By Tom Arnold
LONDON (Reuters) – Global shares extended gains on Thursday after the Federal Reserve said it was too early to consider rolling back emergency support for the economy, and U.S. President Joe Biden proposed a $1.8 trillion stimulus package.
The MSCI world equity index, which tracks shares in 49 countries, was 0.2% higher, on course for its best month since November.
The pan-European STOXX 600 was 0.4% firmer, while E-mini futures for the S&P 500 index rose 0.7% and Nasdaq futures advanced 1.0%.
U.S. Treasury yields rose 2.2 basis points to 1.6590, just shy of Wednesday’s two-week high, while euro zone government bond yields climbed ahead of the release at 1200 GMT of a set of German inflation data that is expected to exceed the European Central Bank target for a second month in a row.
German 10-year bond yields <DE10YT=RR > were up 2.2 basis points at -0.21%, close to a two-month high of -0.203% hit in the previous session.
In what was viewed as a setback for Germany’s recovery from the pandemic, unemployment rose unexpectedly in April and companies put more staff on shorter working hours in subsidized job protection schemes.
Other data showed euro zone economic sentiment surged in April as vaccination campaigns against the coronavirus gathered speed.
Fed Chair Jerome Powell said on Wednesday that “it is not time yet” to begin discussing any change in policy after the U.S. central bank left interest rates and its bond-buying programme unchanged, despite taking a more optimistic view of the country’s economic recovery.
The Fed’s stance, strong U.S. corporate earnings and the notion that Biden is going big on infrastructure were all supportive for markets, said François Savary, chief investment officer at Swiss wealth manager Prime Partners.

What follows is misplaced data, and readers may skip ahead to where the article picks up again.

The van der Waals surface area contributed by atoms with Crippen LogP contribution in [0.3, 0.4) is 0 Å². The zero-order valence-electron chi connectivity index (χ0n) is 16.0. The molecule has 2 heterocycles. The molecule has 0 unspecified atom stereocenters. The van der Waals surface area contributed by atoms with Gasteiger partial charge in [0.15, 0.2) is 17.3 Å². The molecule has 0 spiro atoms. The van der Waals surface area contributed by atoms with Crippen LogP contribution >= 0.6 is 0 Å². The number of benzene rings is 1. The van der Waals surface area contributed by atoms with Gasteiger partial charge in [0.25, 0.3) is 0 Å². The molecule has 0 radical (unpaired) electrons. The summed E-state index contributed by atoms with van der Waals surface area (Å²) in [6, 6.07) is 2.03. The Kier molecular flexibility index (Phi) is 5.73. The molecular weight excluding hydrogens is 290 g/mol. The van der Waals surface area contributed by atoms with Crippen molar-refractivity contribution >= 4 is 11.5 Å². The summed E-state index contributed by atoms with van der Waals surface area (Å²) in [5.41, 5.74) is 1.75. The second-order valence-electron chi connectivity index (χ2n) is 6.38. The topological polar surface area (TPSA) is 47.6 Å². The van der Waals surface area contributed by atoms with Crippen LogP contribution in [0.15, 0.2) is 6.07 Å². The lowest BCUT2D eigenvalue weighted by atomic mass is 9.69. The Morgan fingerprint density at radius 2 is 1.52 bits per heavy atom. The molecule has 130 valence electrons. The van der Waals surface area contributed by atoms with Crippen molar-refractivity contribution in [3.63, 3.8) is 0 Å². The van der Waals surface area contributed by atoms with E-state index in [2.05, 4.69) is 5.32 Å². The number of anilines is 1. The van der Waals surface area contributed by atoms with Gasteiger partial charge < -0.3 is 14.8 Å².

“The Fed confirmed the roadmap for any change in policy, which is a reassuring factor,” he said. “It looks like tapering won’t materialise until 2022 and that has induced weakness for the dollar, is supportive of market liquidity and means less pressure on emerging markets.”
Biden proposed the sweeping new $1.8 trillion plan in a speech to a joint session of Congress on Wednesday, pleading with Republican lawmakers to work with him on divisive issues and to meet the stiff competition posed by China.
He also made an impassioned plea to raise taxes on corporations and rich Americans to help pay for what he called the “American Families Plan” in his maiden speech to Congress.
He has also proposed nearly doubling the tax on investment income, which knocked stock markets last week.
Stephen Dover, Franklin Templeton’s chief market strategist in California, said the effect of the tax package on markets is hard to measure for now.
“If it passes, I think it will have an impact on individual stocks that will pay a higher rate of tax or companies with founders who will pay capital gains and could sell stocks,” he said.
MSCI’s broadest index of Asia-Pacific shares outside Japan built on early gains and added 0.5%.
Australia’s S&P/ASX 200 edged up 0.3%, as strong oil prices lifted energy stocks, closing at their highest level in nearly 14 months.
China’s blue-chip CSI300 index was 0.9% higher.
Markets in Japan were closed for a holiday but Nikkei futures rose 0.6%.
Investors are focused on the first estimate of U.S. GDP for the first quarter, which is expected at 1230 GMT.
DOLLAR IN DOLDRUMS
The Fed’s doggedly dovish outlook and the White House’s spending plans hampered the dollar, which traded just off nine-week lows.
Against a basket of currencies, the greenback was at 90.626 , and a long way from the rally peak of 93.439 hit at the end of March.
The euro hit its highest since late February at $1.2150, before steadying at $1.2128.
Oil prices extended gains on Thursday as bullish forecasts for a demand recovery this summer offset concerns of rising COVID-19 cases in India, Japan and Brazil.
Brent crude for June rose 1.4% to $68.20 a barrel, while U.S. West Texas Intermediate crude for June was at $64.74 a barrel, up 1.4%.
Spot gold dipped 0.3% to $1,775.31 an ounce.
(Additional reporting by Kane Wu in Hong Kong, Andrew Galbraith in Shanghai and Scott Murdoch in Hong Kong; Editing by Jacqueline Wong, Kim Coghill, Gareth Jones and Chizu Nomiyama)